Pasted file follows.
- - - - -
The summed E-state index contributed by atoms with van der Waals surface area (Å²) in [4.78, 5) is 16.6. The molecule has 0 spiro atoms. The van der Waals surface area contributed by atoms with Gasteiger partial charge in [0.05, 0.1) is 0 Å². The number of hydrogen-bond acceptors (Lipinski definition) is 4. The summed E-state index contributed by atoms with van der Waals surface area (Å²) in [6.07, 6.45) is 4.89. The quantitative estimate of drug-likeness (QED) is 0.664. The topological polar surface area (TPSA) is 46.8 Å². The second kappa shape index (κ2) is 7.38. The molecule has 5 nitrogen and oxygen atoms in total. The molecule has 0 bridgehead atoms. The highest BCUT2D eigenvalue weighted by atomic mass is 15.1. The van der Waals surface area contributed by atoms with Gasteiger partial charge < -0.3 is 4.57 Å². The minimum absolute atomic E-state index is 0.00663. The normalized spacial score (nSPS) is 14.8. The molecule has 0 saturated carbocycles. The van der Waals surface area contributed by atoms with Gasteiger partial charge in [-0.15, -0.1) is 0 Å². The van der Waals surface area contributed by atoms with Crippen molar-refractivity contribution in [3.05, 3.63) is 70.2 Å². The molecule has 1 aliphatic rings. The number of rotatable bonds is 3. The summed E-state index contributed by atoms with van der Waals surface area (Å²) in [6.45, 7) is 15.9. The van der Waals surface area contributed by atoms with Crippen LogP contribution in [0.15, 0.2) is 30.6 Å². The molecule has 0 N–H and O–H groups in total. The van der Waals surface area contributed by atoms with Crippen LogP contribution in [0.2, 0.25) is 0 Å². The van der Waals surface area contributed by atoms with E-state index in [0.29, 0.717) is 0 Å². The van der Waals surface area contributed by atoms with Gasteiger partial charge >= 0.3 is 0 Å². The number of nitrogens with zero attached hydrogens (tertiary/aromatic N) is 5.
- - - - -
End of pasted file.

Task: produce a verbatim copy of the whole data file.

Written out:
The summed E-state index contributed by atoms with van der Waals surface area (Å²) in [4.78, 5) is 16.6. The molecule has 0 spiro atoms. The van der Waals surface area contributed by atoms with Gasteiger partial charge in [0.05, 0.1) is 0 Å². The number of hydrogen-bond acceptors (Lipinski definition) is 4. The summed E-state index contributed by atoms with van der Waals surface area (Å²) in [6.07, 6.45) is 4.89. The quantitative estimate of drug-likeness (QED) is 0.664. The topological polar surface area (TPSA) is 46.8 Å². The second kappa shape index (κ2) is 7.38. The molecule has 5 nitrogen and oxygen atoms in total. The molecule has 0 bridgehead atoms. The highest BCUT2D eigenvalue weighted by atomic mass is 15.1. The van der Waals surface area contributed by atoms with Gasteiger partial charge < -0.3 is 4.57 Å². The minimum absolute atomic E-state index is 0.00663. The normalized spacial score (nSPS) is 14.8. The molecule has 0 saturated carbocycles. The van der Waals surface area contributed by atoms with Gasteiger partial charge in [-0.15, -0.1) is 0 Å². The van der Waals surface area contributed by atoms with Crippen molar-refractivity contribution in [3.05, 3.63) is 70.2 Å². The molecule has 1 aliphatic rings. The number of rotatable bonds is 3. The summed E-state index contributed by atoms with van der Waals surface area (Å²) in [6.45, 7) is 15.9. The van der Waals surface area contributed by atoms with Crippen LogP contribution in [0.15, 0.2) is 30.6 Å². The molecule has 0 N–H and O–H groups in total. The van der Waals surface area contributed by atoms with Crippen LogP contribution in [0.2, 0.25) is 0 Å². The van der Waals surface area contributed by atoms with E-state index in [0.29, 0.717) is 0 Å². The van der Waals surface area contributed by atoms with Gasteiger partial charge >= 0.3 is 0 Å². The number of nitrogens with zero attached hydrogens (tertiary/aromatic N) is 5.